Taking Our Places intimately follow three families over the course of several years. One the most powerful aspect of making this movie has been how so much of the loneliness and guilt associated with parenting has lifted for me. In public I’m often on my best behavior, but behind closed doors, that’s when the worse of my parenting happens: yelling, bribing, nagging, guilt-tripping. I used to think that other parents have it more together, do it better, etc… One of the true gifts of this documentary is to witness these moments in others and realize how NOT alone I am in my humanity and short-comings. But my experience has also lead me to believe that parenting is a skill that can be learned AND that we CAN experience more joy, trust, and connection with our loved-ones. Taking Our Places is also about that: the participating families learn a new mindfulness and partnership-based approach to parenting and receive coaching. Taking Our Places documents their process and showcase the beautiful possibility of healing and growth that can follow.

How did you pick the families that participated in the film?

“It’s tricky to ask people to do something you would not do yourself. “How can I even ask?”… “You’re not going to choose families for your movie, they’ll choose you, they’ll choose your movie.” And that’s exactly what happened.”… the three families participating in Taking Our Places have shown incredible courage, and the kind of radical honesty that the rest of us can only aspire to.”…
Here’s the thing, I would NEVER let anyone film me and my family! Why would I? I don’t even want my friends to see me scream at my kids, boss my husband, or fail to keep even a semblance of organization or cleanliness… You know, I clean the house before folks visit, and when I’m in public, I speak politely, I show patience, I’m on my best behavior. So why would I (or anyone else) want to show the truth to the whole world?

It’s tricky to ask people to do something you would not do yourself. “How can I even ask?” I would say to my filmmaker friends. “Because some people want to,” came the answer. “You’re not going to choose families for your movie, they’ll choose you, they’ll choose your movie.” And that’s exactly what happened. My co-producer Deana Morenoff and I made some flyers and posted them around town. Most people thought, “Oh that sounds interesting, but I could never…” and a few people said, “YES!” Over the course of shooting that “YES” has turned into a much less enthusiastic “yes,” and then to a “Why did I ever agree to this?” or even an “ENOUGH!” But through the ups and downs, the three families participating in Taking Our Places have shown incredible courage, and the kind of radical honesty that the rest of us can only aspire to.

When Jenny contacted me she said 'These families share their imperfect selves'...

…Do you believe yelling to induce compliance has more to do with parents wanting to appear ‘perfect’ based on the behavior of their child/ren?

…”parents ARE judged by the behavior of their children and since, as a culture, we put a premium on obedience, we judge parents according to how well-behaved are their children. … No-one is immune to this judgement. That’s why it’s so important to build community: mommy and daddy support group, parenting workshop, online community, etc.”
It’s hard not to be concerned by what other people think. Yesterday, at the doctor’s office, I let my older daughter (5) stay in the waiting room where the toys are while taking the other two to the consulting room. There was two or three receptionists and a couple other families in the room. One mom turned to me and her voice full of offense said “you’re going to leave your child here by herself?” I can’t relate to her concern… and it’s quite rare that people will actually say out-loud what they think, but I’m unfortunately used to the look of judgement. The kind of parenting I try to practice is quite counter-cultural and I so often see parents shake their heads at how I talk to my children. But it’s also true that although I’d like not to, I tend to deal very differently with a melt-down in public than in private. I think parents ARE judged by the behavior of their children and since, as a culture, we put a premium on obedience, we judge parents according to how well-behaved are their children. I think it’s the wrong emphasis altogether but that’s beside the point. No-one is immune to this judgement. That’s why it’s so important to build community: mommy and daddy support group, parenting workshop, online community, etc.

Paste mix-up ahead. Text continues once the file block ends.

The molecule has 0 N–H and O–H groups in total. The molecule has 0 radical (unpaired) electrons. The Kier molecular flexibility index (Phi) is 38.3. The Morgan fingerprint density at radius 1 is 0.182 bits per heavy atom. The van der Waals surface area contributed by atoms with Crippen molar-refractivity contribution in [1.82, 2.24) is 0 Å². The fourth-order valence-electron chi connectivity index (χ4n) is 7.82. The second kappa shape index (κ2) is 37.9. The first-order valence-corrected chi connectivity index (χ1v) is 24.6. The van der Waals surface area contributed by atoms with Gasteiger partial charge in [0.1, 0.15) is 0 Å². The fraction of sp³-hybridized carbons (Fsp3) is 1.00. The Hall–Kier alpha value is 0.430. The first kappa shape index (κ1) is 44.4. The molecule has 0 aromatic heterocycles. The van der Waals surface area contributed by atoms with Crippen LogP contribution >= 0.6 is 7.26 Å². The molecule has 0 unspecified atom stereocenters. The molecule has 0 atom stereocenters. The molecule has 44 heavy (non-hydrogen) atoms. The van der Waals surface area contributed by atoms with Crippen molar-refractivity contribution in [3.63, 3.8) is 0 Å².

No one wants to yell at or hit their child/ren. Why do you think we do?

I yell most when I’m really really tired and feeling maxed-out. I also yell when I’m triggered: when my child’s behavior brings out some of my own childhood stuff. For instance I’ve noticed that I get the most angry when I’ve asked for support and don’t get it. I right away jump to this story that “you don’t care… my needs don’t matter… I’m all alone in the world.” I know it’s totally irrational (yes, my 3 years old doesn’t care about my needs, as she should!!!) and yet, once I’m triggered I find it really hard to stop. So I work on repairing what happened (owning it and apologizing) and in trying to let go of this old story ….

What do you believe are the affects of yelling at your child/ren?

…Immediate and long term?

…it’s gonna happen and it’s never too late to do the healing work.
Yelling sucks. It sucks for the parents and the children. When you yell, there’s a big disconnect. But disconnects happen, they can happen in silence as much as in loudness. And they will happen, and they are also opportunities to reconnect. At this point in my life and parenting, I’m no longer trying to be perfect or to avoid making mistakes or coming short as I realize that’s just gonna happen. What I focus on is on reconnecting: to myself, to my partner, to my child, to my purpose etc. So the long-term effect of yelling will very much depend on what follows. If you yell and later apologies and explain then you child might learn that nobody is perfect AND that it’s ok to apologize AND it’s ok to have a fight, AND you can love and be loved even when you’re upset, AND s/he might even learn about feelings and needs (her own and yours…).  (and just to make it clear, it’s not to say that I don’t try to stay calm and not yell… of course I do… and those efforts are very important…. but not more important than accepting that it’s gonna happen and it’s never too late to do the healing work.)